A trillion-dollar opportunity awaits: By better managing IT projects, public sector entities can offer improved service at a dramatically lower cost. Here’s how to apply the concept to adoption of unified communication technologies.
How many times have we heard that we need to “do more with less,” “work smarter” or “transform the way we work?”
Probably more than we can count – and almost to the point of cliché.
But when respected consulting firm McKinsey & Company turns its sights toward helping the public sector offer improved service at a lower cost, people pay attention. Continue reading →
Knowledge workers spend 28 hours a week answering e-mails or looking for information. But research shows that there are better and faster ways of generating your business results. It’s time to dismantle the hamster wheel, stop hiding behind our screens, and start having meaningful conversations instead.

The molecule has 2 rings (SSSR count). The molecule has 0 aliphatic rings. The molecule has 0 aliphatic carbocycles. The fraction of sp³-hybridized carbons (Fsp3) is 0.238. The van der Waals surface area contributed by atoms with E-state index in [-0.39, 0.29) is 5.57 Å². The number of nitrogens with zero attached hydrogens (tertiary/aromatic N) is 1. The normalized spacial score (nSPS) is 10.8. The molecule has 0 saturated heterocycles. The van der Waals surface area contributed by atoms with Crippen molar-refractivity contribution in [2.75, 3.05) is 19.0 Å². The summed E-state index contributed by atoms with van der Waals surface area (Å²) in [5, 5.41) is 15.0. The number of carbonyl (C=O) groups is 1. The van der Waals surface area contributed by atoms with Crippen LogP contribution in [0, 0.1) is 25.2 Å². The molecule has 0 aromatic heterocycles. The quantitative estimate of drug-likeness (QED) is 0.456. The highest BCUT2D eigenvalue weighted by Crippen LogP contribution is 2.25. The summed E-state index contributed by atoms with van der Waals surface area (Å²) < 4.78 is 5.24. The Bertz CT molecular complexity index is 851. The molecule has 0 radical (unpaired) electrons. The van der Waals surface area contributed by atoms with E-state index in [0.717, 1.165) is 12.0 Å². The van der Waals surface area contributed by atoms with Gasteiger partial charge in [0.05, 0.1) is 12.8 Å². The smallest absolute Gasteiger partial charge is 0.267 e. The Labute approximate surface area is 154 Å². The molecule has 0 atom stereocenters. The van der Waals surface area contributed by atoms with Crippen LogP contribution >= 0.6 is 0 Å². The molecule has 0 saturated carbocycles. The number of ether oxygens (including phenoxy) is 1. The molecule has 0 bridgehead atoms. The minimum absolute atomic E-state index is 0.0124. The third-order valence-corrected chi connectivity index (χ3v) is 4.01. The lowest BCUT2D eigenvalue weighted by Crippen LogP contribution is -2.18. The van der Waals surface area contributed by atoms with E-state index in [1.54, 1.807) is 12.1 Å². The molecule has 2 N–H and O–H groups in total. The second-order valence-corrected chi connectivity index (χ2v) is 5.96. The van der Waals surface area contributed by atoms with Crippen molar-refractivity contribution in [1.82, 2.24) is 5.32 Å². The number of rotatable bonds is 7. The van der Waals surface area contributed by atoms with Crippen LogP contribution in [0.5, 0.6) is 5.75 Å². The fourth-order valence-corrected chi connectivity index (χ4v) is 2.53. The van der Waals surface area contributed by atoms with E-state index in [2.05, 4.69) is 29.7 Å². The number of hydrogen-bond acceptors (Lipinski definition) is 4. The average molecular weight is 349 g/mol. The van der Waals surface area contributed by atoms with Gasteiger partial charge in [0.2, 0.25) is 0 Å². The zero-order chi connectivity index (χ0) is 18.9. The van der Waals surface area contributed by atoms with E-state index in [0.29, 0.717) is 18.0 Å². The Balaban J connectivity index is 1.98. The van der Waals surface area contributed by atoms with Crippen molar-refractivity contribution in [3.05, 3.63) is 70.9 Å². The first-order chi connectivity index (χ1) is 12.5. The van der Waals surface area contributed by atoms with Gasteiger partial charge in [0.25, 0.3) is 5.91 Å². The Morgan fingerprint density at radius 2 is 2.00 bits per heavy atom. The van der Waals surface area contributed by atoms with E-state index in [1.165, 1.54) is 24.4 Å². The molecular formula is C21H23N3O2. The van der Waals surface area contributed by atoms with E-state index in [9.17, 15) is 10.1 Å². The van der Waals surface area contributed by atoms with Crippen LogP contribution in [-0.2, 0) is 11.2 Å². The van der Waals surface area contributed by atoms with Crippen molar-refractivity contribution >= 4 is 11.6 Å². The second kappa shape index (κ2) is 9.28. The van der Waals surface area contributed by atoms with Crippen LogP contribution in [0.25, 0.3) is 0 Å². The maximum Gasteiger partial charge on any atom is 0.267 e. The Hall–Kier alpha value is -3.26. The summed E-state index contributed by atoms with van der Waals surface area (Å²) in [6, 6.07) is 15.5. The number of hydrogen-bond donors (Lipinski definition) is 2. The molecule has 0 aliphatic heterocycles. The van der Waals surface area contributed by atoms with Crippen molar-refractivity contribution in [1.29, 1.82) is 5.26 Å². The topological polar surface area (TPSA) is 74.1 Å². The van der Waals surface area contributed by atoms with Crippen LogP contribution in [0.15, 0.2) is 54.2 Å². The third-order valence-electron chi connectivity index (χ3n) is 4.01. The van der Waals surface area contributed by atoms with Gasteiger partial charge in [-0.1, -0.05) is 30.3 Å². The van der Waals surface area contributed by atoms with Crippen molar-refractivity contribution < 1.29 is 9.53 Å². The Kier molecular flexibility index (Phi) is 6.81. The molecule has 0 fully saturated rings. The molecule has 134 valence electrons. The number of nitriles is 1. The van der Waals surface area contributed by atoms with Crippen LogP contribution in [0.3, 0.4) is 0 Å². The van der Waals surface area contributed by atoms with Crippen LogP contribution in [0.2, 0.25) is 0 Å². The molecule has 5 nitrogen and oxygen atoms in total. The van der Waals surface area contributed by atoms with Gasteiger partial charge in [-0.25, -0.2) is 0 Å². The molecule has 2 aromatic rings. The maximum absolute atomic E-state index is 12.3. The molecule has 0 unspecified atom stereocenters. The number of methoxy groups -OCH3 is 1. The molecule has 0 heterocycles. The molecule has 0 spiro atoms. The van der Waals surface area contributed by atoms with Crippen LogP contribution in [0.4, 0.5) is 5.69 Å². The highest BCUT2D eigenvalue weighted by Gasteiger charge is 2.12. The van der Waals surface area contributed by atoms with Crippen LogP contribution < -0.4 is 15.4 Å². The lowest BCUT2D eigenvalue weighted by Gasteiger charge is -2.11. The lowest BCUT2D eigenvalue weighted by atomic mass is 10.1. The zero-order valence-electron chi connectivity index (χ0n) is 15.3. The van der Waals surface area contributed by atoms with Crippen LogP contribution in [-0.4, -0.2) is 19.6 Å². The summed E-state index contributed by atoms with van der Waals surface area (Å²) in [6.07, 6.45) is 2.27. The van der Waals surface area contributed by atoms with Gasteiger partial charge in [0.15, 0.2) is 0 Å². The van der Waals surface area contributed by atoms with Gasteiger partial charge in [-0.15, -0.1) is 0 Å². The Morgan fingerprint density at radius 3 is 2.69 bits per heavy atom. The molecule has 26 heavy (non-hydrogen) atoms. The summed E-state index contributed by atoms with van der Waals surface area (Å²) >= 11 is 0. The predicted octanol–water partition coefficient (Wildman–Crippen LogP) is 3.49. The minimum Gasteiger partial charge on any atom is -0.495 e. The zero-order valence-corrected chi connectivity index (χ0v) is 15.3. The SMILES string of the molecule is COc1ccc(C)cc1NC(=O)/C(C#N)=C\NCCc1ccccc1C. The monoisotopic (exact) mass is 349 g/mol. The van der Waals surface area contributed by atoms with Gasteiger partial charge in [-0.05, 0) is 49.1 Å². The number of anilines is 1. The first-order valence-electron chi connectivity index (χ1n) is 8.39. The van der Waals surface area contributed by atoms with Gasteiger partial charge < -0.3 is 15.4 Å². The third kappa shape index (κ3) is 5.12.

My company, just like most others, spends a great deal of time on e-mails. According to the McKinsey Global Institute, the average knowledge worker spends a whopping 28 hours e-mailing, requesting and sending information back and forth. I personally receive well over 200 e-mails a day and often have to spend my evenings answering them all, in order to be able to get my other work done when I’m back in the office.I guess that the lyrics of traditional boy/girl break-up love songs seldom have much to offer in solving today’s management challenges. But just the other day, Cliff Richard’s old hit “We don’t talk anymore” was playing on my car radio, and it got me thinking.
The question is as old as business itself: How do we differentiate our organization from the rest? The answer may lie in understanding and empowering a new class of workers.
I had an interesting experience several months ago at the Consumer Electronics Show in Las Vegas.
As I looked out at all the amazing new devices and technologies on display, I couldn’t help but sense a sameness to many of them. In a fast-moving industry like electronics, a company’s product idea or enhancement is quickly copied by others. Continue reading →